New review today for The Elements of Rough by Max Clotfelter, wrapping up an unintentional (short) week of reviews of people who haven’t been around this website for a while. Will there be reviews next week during the holiday taint season? Who knows? Probably not, but maybe!
The Elements of Rough #1
Finally, it’s the secret origin story of Max! OK, sure, he’s done autobiographical comics before. But Max had a simple conceit for this one: to answer all of the people who are constantly asking him why his comics have to be “so rough.” Since I’ve literally had friends come by, see his comics and ask me variations of the same question, he’s clearly not exaggerating how often he gets asked this question. The answer is a little more simple than you might have guessed: because he’s been surrounded by a colorful cast of characters his entire life. His father was quick to make friends with weirdos and slow to kick people out who were just looking to drink for a few days, leading Max to a childhood with his parents bailing friends out of jail, regular drinking and driving by all concerned, and running into an inmate that Max knew as he was cleaning a local library in his prison uniform. The nexus for all sorts of craziness ended up being a seedy liquor store that Max’s father owned, leading to even more colorful characters. Eh, “colorful” might imply “wacky” or “harmless,” and a few of these characters seem perfectly capable of doing harm. It’s an interesting story and it explains a few things, but Max promises that things get even weirder in the next issue, so there’s that to look forward to. If you’re a fan of his work it’s pretty much mandatory to get this comic, and if you’ve never read his stuff this is as good an introduction and anything. So basically you should buy this one either way, with the only exception being if you’re a terrible person who hates comics and only reads these reviews to torture yourself about all the unregulated art going on in the world. Hey, if it can be imagined, somebody on the internet is doing it…
Short reviewing week because of holiday stuff, but the new review today is for The Fifty Flip Experiment #21 by Dan Hill.
The Fifty Flip Experiment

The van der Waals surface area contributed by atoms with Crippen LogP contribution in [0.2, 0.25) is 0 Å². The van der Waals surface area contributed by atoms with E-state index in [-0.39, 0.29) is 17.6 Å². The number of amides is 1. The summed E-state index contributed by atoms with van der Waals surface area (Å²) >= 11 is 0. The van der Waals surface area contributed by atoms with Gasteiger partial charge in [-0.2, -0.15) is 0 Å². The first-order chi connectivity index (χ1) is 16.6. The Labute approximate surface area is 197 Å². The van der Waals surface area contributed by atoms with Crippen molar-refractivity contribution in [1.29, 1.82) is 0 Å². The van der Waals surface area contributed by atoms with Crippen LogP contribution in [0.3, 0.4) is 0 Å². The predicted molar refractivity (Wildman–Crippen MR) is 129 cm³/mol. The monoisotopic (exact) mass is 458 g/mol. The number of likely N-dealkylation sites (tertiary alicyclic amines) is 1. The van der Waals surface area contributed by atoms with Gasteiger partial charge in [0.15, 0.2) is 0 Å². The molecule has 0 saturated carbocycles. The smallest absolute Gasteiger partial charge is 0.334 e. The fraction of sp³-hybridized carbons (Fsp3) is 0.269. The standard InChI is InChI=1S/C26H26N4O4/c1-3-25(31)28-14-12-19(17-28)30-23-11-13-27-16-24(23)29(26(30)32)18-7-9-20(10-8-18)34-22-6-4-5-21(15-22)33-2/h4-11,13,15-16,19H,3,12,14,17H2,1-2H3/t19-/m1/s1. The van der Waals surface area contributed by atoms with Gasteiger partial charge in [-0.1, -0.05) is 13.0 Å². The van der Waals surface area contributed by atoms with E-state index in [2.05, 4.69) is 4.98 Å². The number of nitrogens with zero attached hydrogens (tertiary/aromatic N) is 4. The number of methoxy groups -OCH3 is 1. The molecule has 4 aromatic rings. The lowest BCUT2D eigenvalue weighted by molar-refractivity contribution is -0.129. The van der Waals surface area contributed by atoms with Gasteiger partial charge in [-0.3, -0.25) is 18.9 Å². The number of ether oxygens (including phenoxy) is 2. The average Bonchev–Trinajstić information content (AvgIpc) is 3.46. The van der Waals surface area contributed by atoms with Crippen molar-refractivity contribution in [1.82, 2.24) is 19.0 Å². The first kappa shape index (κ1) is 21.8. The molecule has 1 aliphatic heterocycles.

Now that is one old timey website. Granted, given my lack of skills is designing (or even maintaining) a website, I shouldn’t be making comments, but there’s some real Geocities-like flashing graphics on that link above. Click it and see! Anyway, it’s been a few years since I’ve seen a comic from Dan, and each time I review an issue I come away from it feeling like I’ve failed to convey just how unique and bizarre it was. Maybe I’m referring to the man, but I’m definitely referring to the experience of reading the comics, complete with the introduction this time around. He mentions in his intro that he put the it in the front of the comic because it was more important to him that the words be on the first page “so that the book looks like a comic book… I take it on faith that things that look like comic books will, given enough time, more or less actually become comic books.” Welcome to the world according to Dan Hill! If you’re alarmed by that #21 on the cover and feel like you’ll never catch up on the story, don’t fret, this issue stands all by itself. Dan explains the real story in his intro, but on a surface level this is the story of a time traveler in a spacesuit who wreaks havoc and death on what appears to be a peaceful alien race who play Jenga as a mating ritual. His sidekick only communicates by little lines of paper that come out of her head and, as there’s rarely time to read them in the heat of battle, he usually reads them while putting together the mission in his head, trying to figure out where the comments belong and what they refer to. Naturally there’s also a final battle with a big boss and something ends up getting thrown into the sun. Once again I feel like I failed to give an accurate summation of this comic, but maybe it’s just impossible. Reading a Dan Hill comic is a singular experience, and everybody should try it at least once. If you’re cheap he has a lot of samples up on his website, possibly even full comics. $5